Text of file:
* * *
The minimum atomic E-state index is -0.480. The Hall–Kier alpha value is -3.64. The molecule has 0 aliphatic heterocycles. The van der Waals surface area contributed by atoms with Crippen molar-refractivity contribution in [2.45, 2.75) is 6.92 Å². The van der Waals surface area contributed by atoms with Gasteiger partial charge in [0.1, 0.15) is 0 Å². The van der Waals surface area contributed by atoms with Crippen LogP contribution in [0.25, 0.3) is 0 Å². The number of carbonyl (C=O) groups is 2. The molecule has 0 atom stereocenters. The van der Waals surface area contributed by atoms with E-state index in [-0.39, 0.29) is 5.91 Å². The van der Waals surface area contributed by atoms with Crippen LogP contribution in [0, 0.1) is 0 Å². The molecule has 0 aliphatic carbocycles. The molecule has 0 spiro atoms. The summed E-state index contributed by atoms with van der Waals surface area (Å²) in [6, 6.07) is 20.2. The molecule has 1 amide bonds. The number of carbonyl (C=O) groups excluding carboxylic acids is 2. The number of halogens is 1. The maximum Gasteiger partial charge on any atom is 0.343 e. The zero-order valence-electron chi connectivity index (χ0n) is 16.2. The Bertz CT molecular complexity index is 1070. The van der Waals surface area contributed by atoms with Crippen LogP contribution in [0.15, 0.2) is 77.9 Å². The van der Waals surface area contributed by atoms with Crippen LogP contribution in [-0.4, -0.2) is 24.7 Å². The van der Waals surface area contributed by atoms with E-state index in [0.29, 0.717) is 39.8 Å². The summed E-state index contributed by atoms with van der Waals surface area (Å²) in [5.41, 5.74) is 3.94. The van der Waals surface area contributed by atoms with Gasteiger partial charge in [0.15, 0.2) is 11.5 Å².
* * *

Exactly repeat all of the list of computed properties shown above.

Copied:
The minimum atomic E-state index is -0.480. The Hall–Kier alpha value is -3.64. The molecule has 0 aliphatic heterocycles. The van der Waals surface area contributed by atoms with Crippen molar-refractivity contribution in [2.45, 2.75) is 6.92 Å². The van der Waals surface area contributed by atoms with Gasteiger partial charge in [0.1, 0.15) is 0 Å². The van der Waals surface area contributed by atoms with Crippen LogP contribution in [0.25, 0.3) is 0 Å². The number of carbonyl (C=O) groups is 2. The molecule has 0 atom stereocenters. The van der Waals surface area contributed by atoms with E-state index in [-0.39, 0.29) is 5.91 Å². The van der Waals surface area contributed by atoms with Crippen LogP contribution in [0, 0.1) is 0 Å². The molecule has 0 aliphatic carbocycles. The molecule has 0 spiro atoms. The summed E-state index contributed by atoms with van der Waals surface area (Å²) in [6, 6.07) is 20.2. The molecule has 1 amide bonds. The number of carbonyl (C=O) groups excluding carboxylic acids is 2. The number of halogens is 1. The maximum Gasteiger partial charge on any atom is 0.343 e. The zero-order valence-electron chi connectivity index (χ0n) is 16.2. The Bertz CT molecular complexity index is 1070. The van der Waals surface area contributed by atoms with Crippen LogP contribution in [0.15, 0.2) is 77.9 Å². The van der Waals surface area contributed by atoms with Crippen LogP contribution in [-0.4, -0.2) is 24.7 Å². The van der Waals surface area contributed by atoms with E-state index in [0.29, 0.717) is 39.8 Å². The summed E-state index contributed by atoms with van der Waals surface area (Å²) in [5.41, 5.74) is 3.94. The van der Waals surface area contributed by atoms with Gasteiger partial charge in [0.15, 0.2) is 11.5 Å².